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Nov 11, 2015

Sugar Assessment Incomplete Says B.S.I. Official

Earlier we told you about the low sugar prices that farmers will be paid for the new sugar crop. There is another issue that is bubbling. It involves the results of a survey held to determine an approximate tonnage of sugar cane left in fields across the Orange Walk and Corozal districts at the end of the last crop.  Depending on whom you ask that balance varies.  According to farmers, an estimated one point seven million tons of sugar cane was ready for harvest during the 2014/2015 crop.  The milling capacity at Tower Hill, however, is only one point two million tons during the normal twenty-six week cycle, leaving a difference of half a million tons of sugar cane in the fields.  ASR/B.S.I., on the other hand, contends that that figure is somewhat inaccurate.  Chief Financial Officer Belizario Carballo told News Five today that the assessment, in his opinion, is incomplete.


Belizario Carballo

Belizario Carballo, Chief Financial Officer, ASR/B.S.I.

“Our milling capacity is defined in terms of how much we can grind per hour and how much we can grind in a hundred and eighty days crop which essentially is twenty-six weeks of crop.  That window is considered, based on our climate conditions in Belize, to be the window in which we can properly harvest cane and effectively harvest cane.  Now that milling capacity is defined therefore as one point two-five million tons of cane in that twenty-six weeks of crop.  It does not mean that we can only mill one point two-five million tons of cane.  It simply means that unless we start on time and by time we mean as early as possible.  Currently we are planning on starting the crop around the thirtieth of November and so if we start at that point, twenty-six weeks would expire by the end of May and therefore that would give us an opportunity depending on the weather and depending on what will be the assessment of cane remaining at that point whether we can extend the crop.  Clearly that opportunity of extending the crop is not there if we delay the start of the crop as occurred in the last crop or as have occurred for the last two crops when we have started the crop at the end of January, then the twenty-six weeks expires in July and so there is not much opportunity to extend.  Normally the weather situation doesn’t allow.  The situation right now, at the end of the last crop there was indication that there was a significant cane left in the field.  We had extended the crop but it was still not sufficient to bring in all the cane.  An assessment, as you say, was done to determine what that volume was and that assessment is still, in my view, incomplete or perhaps extended for other purposes because we are also at the same time seeking to introduce a management information system for the sugar industry.”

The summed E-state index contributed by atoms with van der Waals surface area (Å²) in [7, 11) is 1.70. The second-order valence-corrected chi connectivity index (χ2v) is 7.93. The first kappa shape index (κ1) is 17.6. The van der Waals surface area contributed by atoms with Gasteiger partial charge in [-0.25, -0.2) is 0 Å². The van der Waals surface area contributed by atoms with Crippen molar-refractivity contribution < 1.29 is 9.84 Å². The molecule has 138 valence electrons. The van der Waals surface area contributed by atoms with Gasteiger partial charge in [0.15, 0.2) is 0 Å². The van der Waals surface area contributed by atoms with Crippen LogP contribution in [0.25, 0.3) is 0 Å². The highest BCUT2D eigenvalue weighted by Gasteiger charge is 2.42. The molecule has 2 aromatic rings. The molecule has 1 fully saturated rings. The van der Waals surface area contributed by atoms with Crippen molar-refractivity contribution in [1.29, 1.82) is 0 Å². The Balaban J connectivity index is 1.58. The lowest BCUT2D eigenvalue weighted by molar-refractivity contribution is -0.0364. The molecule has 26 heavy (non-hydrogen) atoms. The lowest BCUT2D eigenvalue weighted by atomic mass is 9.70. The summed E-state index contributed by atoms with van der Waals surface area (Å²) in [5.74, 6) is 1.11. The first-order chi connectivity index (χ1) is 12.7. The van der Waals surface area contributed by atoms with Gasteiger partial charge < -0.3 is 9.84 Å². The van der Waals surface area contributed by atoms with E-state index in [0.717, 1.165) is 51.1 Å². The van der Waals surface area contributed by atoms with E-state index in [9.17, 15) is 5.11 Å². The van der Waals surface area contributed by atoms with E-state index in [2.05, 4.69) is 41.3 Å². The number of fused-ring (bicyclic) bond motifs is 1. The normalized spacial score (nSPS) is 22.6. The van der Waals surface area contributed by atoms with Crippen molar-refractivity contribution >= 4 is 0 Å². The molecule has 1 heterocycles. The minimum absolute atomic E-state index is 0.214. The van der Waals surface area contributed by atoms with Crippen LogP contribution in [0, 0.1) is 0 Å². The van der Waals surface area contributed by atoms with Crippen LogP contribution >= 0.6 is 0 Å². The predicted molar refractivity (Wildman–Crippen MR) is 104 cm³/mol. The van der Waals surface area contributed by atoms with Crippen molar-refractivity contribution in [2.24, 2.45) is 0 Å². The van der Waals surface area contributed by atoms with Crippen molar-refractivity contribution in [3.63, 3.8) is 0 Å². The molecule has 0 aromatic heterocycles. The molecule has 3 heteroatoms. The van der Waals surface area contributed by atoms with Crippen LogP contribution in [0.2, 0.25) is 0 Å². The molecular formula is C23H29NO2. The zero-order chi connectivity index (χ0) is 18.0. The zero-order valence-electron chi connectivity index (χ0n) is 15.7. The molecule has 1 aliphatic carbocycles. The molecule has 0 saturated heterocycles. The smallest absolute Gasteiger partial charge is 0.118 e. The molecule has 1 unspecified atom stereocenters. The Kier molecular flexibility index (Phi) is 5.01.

The 2015/2016 crop commences at the end of November and is expected to culminate in May 2016.

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